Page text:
1. Preheat oven to 300 degrees. In a large bowl, combine oats, nuts, pepitas, maple syrup, olive oil, brown sugar, salt, cinnamon and ginger. Spread mixture on a rimmed baking sheet in an even layer and bake for 45 minutes, stirring every 10 minutes.

2. Allow to cool a bit and then break up the clumps to whatever consistency you like, then toss in the apricots and cranberries.

Resolution Friendly Peanut Butter Cookies

As much as I love being home, spending with family and old friends, it always comes as somewhat of a relief to return elsewhere.  The holidays are crazy for everyone, but especially those who have to travel during them.  A week home is often a marathon of drinking, baking, catching up, drinking, gift-wrapping, drinking, shopping, and drinking.  It’s exhausting and can wear a gal down.

I was fortunate enough to return home with something I picked up from an old friend (probably) and was bed ridden for a week.  Too sick to bake, too sick to work, and too sick to enjoy being back at my own place.  I was also too sick to do anything for New Year’s in New York, for the second year in a row.  I’ve never been a giant fan of New Year’s, but I would like to have at least one in New York that I don’t spend on the couch watching movies, asleep before midnight.

I’ve also never been much for resolutions.  Nobody really keeps them and they just make you feel bad about yourself.  Instead, I like to set small, reachable goals for myself throughout the course of the entire year.  This is especially helpful for avoiding crowded gyms.  However, I know a lot of people who do make resolutions, and they’re usually along the lines of ‘eat healthier’ and ‘exercise more.’  So folks, this one’s for you.

This recipe actually came about because my brother started dating a vegan, and I got to meet her over the holidays.  She’s a pretty cool chick, and I like the idea of cool chicks reading my blog and making my brother happy.  So without further ado, I present to you: no butter, no flour, no oil, no egg, no gluten, but still AMAZINGLY delicious, 4 step

Resolution-friendly Peanut Butter Cookies 18ish cookies

Adapted from http://www.thekitchn.com/thekitchn/dessert/internet-sensation-the-noflour-nobutter-peanut-butter-cookies-revisited-080693


1 C peanut butter (see note)

3/4 C turbinado, or raw sugar

1/4 C brown sugar

Half a banana (if you’re not vegan and don’t like bananas, use 1 egg)

1 tsp baking soda

1/2 tsp vanilla

6 ingredients


1. Preheat oven to 375 degrees°F.

2. Mix all the ingredients up in a bowl.

3.Roll walnut-sized pieces into balls and place on a parchment-lined baking sheet. Feel free to flatten slightly with a fork in a crisscross pattern, as is customary for peanut butter cookies. I forgot to do this, and it did not affect the taste.


4. Bake for 10 minutes. Let cool before removing from baking sheet.

healthy cookie!

Note: Peanut butter comes in all kinds of configurations and the kind you choose will influence your outcome. Some peanut butters are very sweet, some have been hydrogenated, some have a whole lot more in them than peanuts! Then there is the chunky versus smooth debate. I used a natural smooth version that literally was just peanuts and salt.  If you use a peanut butter like Jif or Skippy, your cookies will be sweeter but your waste line will not.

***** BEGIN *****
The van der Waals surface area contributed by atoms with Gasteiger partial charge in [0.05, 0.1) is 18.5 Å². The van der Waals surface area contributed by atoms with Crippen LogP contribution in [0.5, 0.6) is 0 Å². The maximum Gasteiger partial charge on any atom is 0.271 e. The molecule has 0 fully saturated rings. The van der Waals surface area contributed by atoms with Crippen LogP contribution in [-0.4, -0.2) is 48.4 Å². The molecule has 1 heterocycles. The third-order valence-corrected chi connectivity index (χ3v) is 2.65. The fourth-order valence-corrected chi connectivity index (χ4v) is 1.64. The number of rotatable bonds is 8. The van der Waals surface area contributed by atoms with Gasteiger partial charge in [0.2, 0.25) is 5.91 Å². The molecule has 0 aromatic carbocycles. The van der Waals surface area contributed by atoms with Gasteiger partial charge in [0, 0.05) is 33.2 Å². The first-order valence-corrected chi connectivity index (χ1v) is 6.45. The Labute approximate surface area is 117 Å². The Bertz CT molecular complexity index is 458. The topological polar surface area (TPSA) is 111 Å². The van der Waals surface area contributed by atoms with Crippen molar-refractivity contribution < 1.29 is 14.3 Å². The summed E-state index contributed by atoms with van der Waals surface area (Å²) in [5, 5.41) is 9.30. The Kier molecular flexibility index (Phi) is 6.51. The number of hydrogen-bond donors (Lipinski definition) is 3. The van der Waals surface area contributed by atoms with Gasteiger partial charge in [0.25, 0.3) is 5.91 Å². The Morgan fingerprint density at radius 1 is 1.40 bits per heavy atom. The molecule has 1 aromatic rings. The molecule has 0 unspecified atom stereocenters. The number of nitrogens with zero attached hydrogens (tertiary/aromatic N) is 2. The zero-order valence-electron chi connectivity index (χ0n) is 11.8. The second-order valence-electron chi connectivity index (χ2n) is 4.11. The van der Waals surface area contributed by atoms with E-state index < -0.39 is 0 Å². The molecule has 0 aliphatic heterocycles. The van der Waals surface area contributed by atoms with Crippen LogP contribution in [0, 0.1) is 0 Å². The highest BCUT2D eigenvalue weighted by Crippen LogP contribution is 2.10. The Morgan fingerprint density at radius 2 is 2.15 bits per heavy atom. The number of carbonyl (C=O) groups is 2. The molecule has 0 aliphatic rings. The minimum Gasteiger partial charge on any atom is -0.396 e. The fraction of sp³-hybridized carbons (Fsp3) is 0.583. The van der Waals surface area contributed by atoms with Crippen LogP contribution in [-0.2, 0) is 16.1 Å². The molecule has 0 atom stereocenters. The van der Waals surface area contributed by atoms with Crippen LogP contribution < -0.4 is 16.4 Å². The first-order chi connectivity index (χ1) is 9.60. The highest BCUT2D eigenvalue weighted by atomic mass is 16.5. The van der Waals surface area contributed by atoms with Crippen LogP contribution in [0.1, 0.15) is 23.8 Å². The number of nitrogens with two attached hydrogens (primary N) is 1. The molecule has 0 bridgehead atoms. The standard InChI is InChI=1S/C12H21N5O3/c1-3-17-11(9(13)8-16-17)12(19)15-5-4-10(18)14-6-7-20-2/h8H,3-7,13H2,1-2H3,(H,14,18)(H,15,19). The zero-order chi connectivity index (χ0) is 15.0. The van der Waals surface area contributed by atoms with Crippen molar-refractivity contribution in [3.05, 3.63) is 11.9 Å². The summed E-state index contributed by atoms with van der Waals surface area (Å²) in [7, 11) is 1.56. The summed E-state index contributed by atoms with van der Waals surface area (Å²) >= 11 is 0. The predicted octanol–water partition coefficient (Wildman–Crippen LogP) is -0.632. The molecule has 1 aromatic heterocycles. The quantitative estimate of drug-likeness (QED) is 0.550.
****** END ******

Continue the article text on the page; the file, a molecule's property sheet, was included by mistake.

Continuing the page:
Seriously, these cookies are too easy, too delicious, and too healthy to pass up.  Give them to someone on a diet as a helpful little gift.  It allows them a sweet treat without feeling too indulgent.

Also, since I was sick last week and did not post, I’m doing two this week.  Next up, another delicious granola!

Bacon Cups

I love being in Memphis for the holidays.  It’s not blistering cold, you don’t have to worry about snurricanes (usually), and it’s probably the only time where all my old friends are in town at the same time.

Over the years of playing catch-up during marathon drinking sessions, it has become a tradition of sorts to go to Monday Night Pint Night at the bar, then head to our friends Keith and Tessa’s house, where we usually get in the hot tub to further enhance the effects of alcohol and really ensure that everyone’s hangover will be ranked in the top 10 all time worst hangovers ever.

My brother and I have know this family since 7th grade, when they first moved to Memphis.  In high school, the brothers became very good friends, then the sisters toward the end of high school, now we consider them to be even closer than extended family.

Now of course we are very safe people and we sleep over at their house wherever there are extra pillows and blankets.  Their mother, a weaver of fine tapestries and all-around amazing woman, always makes this recipe.  It is the best thing ever to wake up after a long night of catching up to the smell and anticipation of bacon cups, no matter how bad your head hurts.  This is also the time when we get to catch up with their mom and behave like proper people, and it is something that I always treasure.  She is such a joy to talk with because of her continuously upbeat perspective and relentless joy for life.  Thanks Mrs. Weghorst for the amazing recipe and conversation.